New campaign to legalise assisted dying for terminally ill
Wife of man who lost cancer battle spearheads bid to change the law in Scotland.
A woman who watched her husband suffer a slow, painful death wants the law changed to allow assisted dying in Scotland.
Liz Wilson's husband Craig lost his life to cancer in December, after spending his final months in unbearable agony.
The 45-year-old from Cumbernauld is now one of the faces of a new campaign urging politicians to allow terminally ill people to decide when to die - an option she wishes had been afforded to Craig.
Pressure group Dignity in Death believes such patients should be allowed help to die without anyone facing the risk of prosecution.
A cross-party group of nine MSPs recently joined together to call for assisted suicide to be legalised in Scotland. Previous attempts to change the law at Holyrood have failed.
Liz said: "He was slowly and painfully dying, there was no escape. He was begging, he said 'please speak to the doctors, I can't take this pain, I can't take another day'.
"A day was like a year, he'd say 'Liz how long do you think I've got?'. He would say 'Get me to Switzerland' - it's just a pipe dream, isn't it?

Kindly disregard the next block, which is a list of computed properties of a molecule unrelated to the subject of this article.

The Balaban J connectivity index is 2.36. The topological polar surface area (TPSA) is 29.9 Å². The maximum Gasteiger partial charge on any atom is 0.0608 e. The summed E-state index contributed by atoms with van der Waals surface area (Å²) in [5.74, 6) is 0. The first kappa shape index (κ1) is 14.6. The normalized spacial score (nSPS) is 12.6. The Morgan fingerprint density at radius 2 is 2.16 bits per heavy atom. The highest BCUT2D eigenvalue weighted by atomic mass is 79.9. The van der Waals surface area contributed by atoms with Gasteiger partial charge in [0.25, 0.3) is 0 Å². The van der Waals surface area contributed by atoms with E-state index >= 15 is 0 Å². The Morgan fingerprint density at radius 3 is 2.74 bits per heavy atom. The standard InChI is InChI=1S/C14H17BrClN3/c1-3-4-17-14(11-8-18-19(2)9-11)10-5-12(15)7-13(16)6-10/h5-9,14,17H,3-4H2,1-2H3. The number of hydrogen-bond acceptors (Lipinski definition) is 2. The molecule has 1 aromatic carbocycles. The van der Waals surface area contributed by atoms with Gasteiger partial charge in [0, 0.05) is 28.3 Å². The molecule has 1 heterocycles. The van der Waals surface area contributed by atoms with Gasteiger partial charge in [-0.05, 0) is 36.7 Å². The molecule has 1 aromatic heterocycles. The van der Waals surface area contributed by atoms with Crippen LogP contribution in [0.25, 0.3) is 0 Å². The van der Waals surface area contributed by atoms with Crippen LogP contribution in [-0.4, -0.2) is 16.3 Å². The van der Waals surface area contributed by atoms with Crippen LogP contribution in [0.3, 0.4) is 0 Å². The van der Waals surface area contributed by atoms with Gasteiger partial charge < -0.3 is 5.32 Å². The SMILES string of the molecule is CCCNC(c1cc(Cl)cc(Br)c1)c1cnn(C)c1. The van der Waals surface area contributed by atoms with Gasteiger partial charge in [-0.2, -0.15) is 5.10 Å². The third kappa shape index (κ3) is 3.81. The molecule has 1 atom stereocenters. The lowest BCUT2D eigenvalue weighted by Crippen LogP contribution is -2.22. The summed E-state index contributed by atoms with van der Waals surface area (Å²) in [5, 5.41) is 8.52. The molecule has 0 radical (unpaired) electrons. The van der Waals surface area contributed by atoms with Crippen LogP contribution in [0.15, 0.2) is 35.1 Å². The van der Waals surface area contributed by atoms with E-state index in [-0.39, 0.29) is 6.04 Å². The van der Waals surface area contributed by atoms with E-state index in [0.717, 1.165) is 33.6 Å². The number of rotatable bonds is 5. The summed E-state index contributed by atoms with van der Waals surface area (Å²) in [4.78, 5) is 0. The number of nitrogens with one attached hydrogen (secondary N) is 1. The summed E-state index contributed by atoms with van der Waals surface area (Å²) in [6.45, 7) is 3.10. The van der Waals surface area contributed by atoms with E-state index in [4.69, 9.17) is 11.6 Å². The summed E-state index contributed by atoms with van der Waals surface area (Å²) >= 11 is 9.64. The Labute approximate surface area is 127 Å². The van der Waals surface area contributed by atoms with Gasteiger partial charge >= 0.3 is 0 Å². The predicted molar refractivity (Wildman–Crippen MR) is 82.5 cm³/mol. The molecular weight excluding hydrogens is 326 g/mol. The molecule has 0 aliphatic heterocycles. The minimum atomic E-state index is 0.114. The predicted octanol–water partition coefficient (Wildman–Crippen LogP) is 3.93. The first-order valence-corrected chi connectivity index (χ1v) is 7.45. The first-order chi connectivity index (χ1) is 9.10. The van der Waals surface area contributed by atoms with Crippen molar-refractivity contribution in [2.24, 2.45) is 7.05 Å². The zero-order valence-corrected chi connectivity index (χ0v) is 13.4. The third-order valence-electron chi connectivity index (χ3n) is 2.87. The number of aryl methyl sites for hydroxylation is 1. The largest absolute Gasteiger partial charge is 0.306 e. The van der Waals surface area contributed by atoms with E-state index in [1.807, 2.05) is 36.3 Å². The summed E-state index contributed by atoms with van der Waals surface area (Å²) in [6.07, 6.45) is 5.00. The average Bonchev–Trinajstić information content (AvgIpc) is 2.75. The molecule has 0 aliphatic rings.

"It would have meant the world of difference to us to know that Craig was able to have a peaceful death, able to say goodbye to his loved ones when he could rather than having to face all that.
"People that are against it, what I would say is come and sit with Craig for five minutes and you'd soon change your mind when you see the turmoil, the despair, the helplessness.
"He was grieving the loss of his life for too long.
"Serial killers are given a more peaceful death, people who rape torture and murder, yet their human rights are looked after, that's the way I see it."
Dignity in Dying Scotland said that in a survey it commissioned, 87% supported the option of assisted dying for terminally ill people with less than six months to live, with medical approval and safeguards.
The campaign group's director Ally Thomson said: "This campaign is all about love and putting the voice of people who have lived and are living through the injustice of the current law at the heart of the debate."
Care Not Killing, an umbrella group opposing assisted dying, believes more money should instead be made available for palliative care.
Chief executive Gordon Macdonald said: "The last time MSPs voted on the issue of assisted suicide, they rejected Patrick Harvie's Assisted Suicide Bill by 82 to 36.
"Most members realised then that the risks of legalising assisted suicide were too high and would put vulnerable people at risk of harm to justify taking that step."